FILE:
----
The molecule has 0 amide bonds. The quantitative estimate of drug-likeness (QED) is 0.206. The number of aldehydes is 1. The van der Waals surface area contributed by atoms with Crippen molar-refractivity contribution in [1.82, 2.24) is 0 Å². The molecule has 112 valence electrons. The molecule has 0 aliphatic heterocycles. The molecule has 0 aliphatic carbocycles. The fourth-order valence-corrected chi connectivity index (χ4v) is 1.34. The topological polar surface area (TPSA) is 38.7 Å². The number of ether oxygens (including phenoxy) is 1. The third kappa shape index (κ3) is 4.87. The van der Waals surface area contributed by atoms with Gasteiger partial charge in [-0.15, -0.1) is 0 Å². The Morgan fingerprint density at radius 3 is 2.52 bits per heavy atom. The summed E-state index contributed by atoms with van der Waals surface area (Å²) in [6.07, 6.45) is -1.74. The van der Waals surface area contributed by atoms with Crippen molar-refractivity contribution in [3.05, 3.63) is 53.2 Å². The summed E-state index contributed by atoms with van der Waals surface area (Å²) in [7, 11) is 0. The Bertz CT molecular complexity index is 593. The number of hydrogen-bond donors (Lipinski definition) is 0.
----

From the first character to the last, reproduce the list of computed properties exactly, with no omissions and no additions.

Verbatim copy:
The molecule has 0 amide bonds. The quantitative estimate of drug-likeness (QED) is 0.206. The number of aldehydes is 1. The van der Waals surface area contributed by atoms with Crippen molar-refractivity contribution in [1.82, 2.24) is 0 Å². The molecule has 112 valence electrons. The molecule has 0 aliphatic heterocycles. The molecule has 0 aliphatic carbocycles. The fourth-order valence-corrected chi connectivity index (χ4v) is 1.34. The topological polar surface area (TPSA) is 38.7 Å². The number of ether oxygens (including phenoxy) is 1. The third kappa shape index (κ3) is 4.87. The van der Waals surface area contributed by atoms with Gasteiger partial charge in [-0.15, -0.1) is 0 Å². The Morgan fingerprint density at radius 3 is 2.52 bits per heavy atom. The summed E-state index contributed by atoms with van der Waals surface area (Å²) in [6.07, 6.45) is -1.74. The van der Waals surface area contributed by atoms with Crippen molar-refractivity contribution in [3.05, 3.63) is 53.2 Å². The summed E-state index contributed by atoms with van der Waals surface area (Å²) in [7, 11) is 0. The Bertz CT molecular complexity index is 593. The number of hydrogen-bond donors (Lipinski definition) is 0.